The university’s Black History Month events begin at 4 p.m. today with an opening ceremony in Fulton Chapel and will continue throughout the month with film screenings, a legacy walk honoring James Meredith, a session on how to utilize library resources to explore African-American history and much more.
Hosted by the Center for Inclusion and Cross Cultural Engagement (CICCE) and the Black History Month Planning Committee, the opening ceremony will include selections from the UM Gospel Choir and a keynote address from assistant professor of sociology Bryan Foster.
The “Lift Every Voice Award” will also be presented at the ceremony. This award honors a person, group or entity that has actively improved relations on campus, specifically targeting areas such as diversity, multiculturalism and inclusion.
CICCE director Shawnboda Mead said preparation for Black History Month began in September. The CICCE plans the opening celebration and keynote address but openly invites other groups to collaborate on other events throughout the month.
“We invite several student organizations, academic and student affairs departments and other community groups to attend the first Black History Month planning meeting in September,” Mead said. “Our goal is to offer a comprehensive calendar of events that foster reflection, dialogue and engagement for the entire campus community.”
National Poetry Slam Champion and Individual World Poetry Slam finalist Clint Smith will deliver the keynote address in Fulton Chapel on Feb. 26. Smith does more than just poetry – he is a National Science Foundation Graduate Research Fellowship recipient interested in mass incarceration, sociology of race and the history of U.S. inequality. He has given two TED talks, which have been viewed more than 5 million times. He is also a writer, teacher and doctoral candidate at Harvard University.
The fifth annual Black History Month Gala will take place at 6 p.m. Feb. 9 in the Gertrude C. Ford Center. The gala was first created by the Black Student Union executive board, which felt it was necessary to commemorate those African Americans who had created a more diverse and inclusive atmosphere but were going unrecognized.
Black Student Union President Nekkita Beans said that, since 2014, the gala has celebrated African-American achievement of progress on campus.
“We are proud to continue to perpetuate this initiative and are excited to fellowship with current members, past BSU students, as well as faculty and staff,” Beans said.
Men of Excellence, an organization that supports minority males on campus, has hosted the “Continuing the Legacy Walk” since 2015. The walk serves to honor James Meredith, who in 1962 became the first African American to attend Ole Miss. This year’s walk will take place at noon Feb. 7 in the Lyceum Circle.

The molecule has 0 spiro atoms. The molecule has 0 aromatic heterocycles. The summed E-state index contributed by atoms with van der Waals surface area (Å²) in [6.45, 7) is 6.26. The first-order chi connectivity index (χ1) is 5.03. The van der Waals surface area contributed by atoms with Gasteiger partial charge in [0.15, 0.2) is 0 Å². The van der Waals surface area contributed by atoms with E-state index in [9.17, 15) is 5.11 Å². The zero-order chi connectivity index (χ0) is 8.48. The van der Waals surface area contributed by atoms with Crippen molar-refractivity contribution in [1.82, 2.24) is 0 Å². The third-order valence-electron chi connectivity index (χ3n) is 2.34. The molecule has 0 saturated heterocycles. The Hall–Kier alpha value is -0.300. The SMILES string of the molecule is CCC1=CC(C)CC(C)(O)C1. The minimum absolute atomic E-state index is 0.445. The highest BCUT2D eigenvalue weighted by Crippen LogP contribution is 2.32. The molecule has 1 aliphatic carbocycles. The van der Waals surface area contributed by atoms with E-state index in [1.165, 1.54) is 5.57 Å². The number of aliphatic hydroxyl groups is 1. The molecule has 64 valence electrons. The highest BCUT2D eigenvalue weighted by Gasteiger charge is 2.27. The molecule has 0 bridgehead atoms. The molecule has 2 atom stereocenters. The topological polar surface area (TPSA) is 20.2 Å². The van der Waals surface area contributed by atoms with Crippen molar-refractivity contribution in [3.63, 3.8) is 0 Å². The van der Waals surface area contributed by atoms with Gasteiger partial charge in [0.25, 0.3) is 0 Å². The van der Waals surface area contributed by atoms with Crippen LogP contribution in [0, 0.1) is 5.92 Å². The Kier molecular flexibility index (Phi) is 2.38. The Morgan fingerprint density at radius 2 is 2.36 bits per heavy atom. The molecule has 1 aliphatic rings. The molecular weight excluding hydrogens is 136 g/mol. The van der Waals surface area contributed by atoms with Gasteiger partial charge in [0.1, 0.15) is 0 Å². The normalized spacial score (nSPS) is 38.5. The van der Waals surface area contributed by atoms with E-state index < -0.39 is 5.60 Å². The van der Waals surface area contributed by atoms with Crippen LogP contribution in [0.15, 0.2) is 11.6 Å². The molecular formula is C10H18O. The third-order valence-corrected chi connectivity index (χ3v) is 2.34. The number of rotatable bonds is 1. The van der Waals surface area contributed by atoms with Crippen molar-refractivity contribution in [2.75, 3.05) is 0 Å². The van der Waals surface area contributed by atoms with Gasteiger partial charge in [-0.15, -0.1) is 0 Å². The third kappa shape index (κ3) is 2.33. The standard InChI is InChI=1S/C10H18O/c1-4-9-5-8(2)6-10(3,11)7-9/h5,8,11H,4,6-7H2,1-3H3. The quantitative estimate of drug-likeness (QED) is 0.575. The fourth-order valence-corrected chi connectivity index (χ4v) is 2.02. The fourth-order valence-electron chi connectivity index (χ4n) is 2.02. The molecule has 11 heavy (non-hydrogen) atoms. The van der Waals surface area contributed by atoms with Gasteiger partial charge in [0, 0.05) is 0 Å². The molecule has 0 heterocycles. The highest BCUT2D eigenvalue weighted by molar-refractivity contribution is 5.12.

Norris “EJ” Edney III, National Pan-Hellenic Council coordinator of Greek affairs, said the walk reminds the community of the opposition those in the African-American community faced in 1962.
“Commemorating the integration of the University of Mississippi is important because of the continued disparities in educational access and outcomes that minority students experience,” Edney said. “It (the walk) is meant to remind us that there is still work to do and progress to make for many marginalized groups on campus. It is important to remember the inequities of our past and present.”
J.D. Williams Library will host an event Feb. 21 to make students aware of free online resources accessible through the library. These tools are particularly helpful for students in African-American studies classes or those who want to learn more about African-American history.
The library’s archives and special collections are celebrated, and they include all of James Meredith’s papers; however, many students don’t realize they are so recognized, according to Amy Gibson, African-American studies librarian.
Gibson said there is a benefit to understanding all of America’s history and a need for Americans to empathize about the painful part of their country’s past. She also acknowledged that it takes a long time to deal with this painful history, especially considering African Americans had to be integrated through the use of force.
Becca Walton, associate director of the Center for the Study of Southern Culture, said the study of African-American history must be made a priority throughout the year, not just during one month.
“We walk on ground that still bears evidence of slavery and resistance to integration. We need to tell the full story of how this legacy of inequality and violence affects the experience of students, faculty and staff,” Walton said. “There isn’t a history of the University of Mississippi without black history.”